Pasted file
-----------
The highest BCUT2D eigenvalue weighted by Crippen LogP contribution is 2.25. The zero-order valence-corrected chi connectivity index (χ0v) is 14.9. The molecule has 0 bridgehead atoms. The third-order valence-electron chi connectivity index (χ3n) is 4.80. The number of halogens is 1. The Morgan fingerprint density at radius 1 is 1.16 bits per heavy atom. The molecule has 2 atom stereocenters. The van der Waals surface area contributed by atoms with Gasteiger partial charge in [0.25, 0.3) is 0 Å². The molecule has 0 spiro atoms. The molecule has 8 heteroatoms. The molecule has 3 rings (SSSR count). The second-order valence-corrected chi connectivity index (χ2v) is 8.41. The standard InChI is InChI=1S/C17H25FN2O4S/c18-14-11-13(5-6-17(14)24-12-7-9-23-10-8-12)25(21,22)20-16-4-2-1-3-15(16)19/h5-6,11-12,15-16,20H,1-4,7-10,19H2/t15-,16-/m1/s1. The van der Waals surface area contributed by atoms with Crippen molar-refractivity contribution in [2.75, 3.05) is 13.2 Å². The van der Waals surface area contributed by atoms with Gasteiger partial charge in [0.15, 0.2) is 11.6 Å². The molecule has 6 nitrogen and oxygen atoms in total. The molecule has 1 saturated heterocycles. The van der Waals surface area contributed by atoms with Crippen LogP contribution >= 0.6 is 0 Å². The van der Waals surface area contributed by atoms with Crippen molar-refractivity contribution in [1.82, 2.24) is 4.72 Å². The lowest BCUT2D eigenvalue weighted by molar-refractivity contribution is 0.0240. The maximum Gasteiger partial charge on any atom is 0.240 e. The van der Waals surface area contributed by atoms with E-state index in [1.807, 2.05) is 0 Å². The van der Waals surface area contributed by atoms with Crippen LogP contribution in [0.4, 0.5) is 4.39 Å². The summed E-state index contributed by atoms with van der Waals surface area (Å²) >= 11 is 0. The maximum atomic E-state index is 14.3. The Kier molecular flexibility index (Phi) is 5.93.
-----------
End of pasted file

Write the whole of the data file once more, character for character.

The highest BCUT2D eigenvalue weighted by Crippen LogP contribution is 2.25. The zero-order valence-corrected chi connectivity index (χ0v) is 14.9. The molecule has 0 bridgehead atoms. The third-order valence-electron chi connectivity index (χ3n) is 4.80. The number of halogens is 1. The Morgan fingerprint density at radius 1 is 1.16 bits per heavy atom. The molecule has 2 atom stereocenters. The van der Waals surface area contributed by atoms with Gasteiger partial charge in [0.25, 0.3) is 0 Å². The molecule has 0 spiro atoms. The molecule has 8 heteroatoms. The molecule has 3 rings (SSSR count). The second-order valence-corrected chi connectivity index (χ2v) is 8.41. The standard InChI is InChI=1S/C17H25FN2O4S/c18-14-11-13(5-6-17(14)24-12-7-9-23-10-8-12)25(21,22)20-16-4-2-1-3-15(16)19/h5-6,11-12,15-16,20H,1-4,7-10,19H2/t15-,16-/m1/s1. The van der Waals surface area contributed by atoms with Crippen molar-refractivity contribution in [2.75, 3.05) is 13.2 Å². The van der Waals surface area contributed by atoms with Gasteiger partial charge in [0.15, 0.2) is 11.6 Å². The molecule has 6 nitrogen and oxygen atoms in total. The molecule has 1 saturated heterocycles. The van der Waals surface area contributed by atoms with Crippen LogP contribution >= 0.6 is 0 Å². The van der Waals surface area contributed by atoms with Crippen molar-refractivity contribution in [1.82, 2.24) is 4.72 Å². The lowest BCUT2D eigenvalue weighted by molar-refractivity contribution is 0.0240. The maximum Gasteiger partial charge on any atom is 0.240 e. The van der Waals surface area contributed by atoms with E-state index in [1.807, 2.05) is 0 Å². The van der Waals surface area contributed by atoms with Crippen LogP contribution in [0.4, 0.5) is 4.39 Å². The summed E-state index contributed by atoms with van der Waals surface area (Å²) >= 11 is 0. The maximum atomic E-state index is 14.3. The Kier molecular flexibility index (Phi) is 5.93.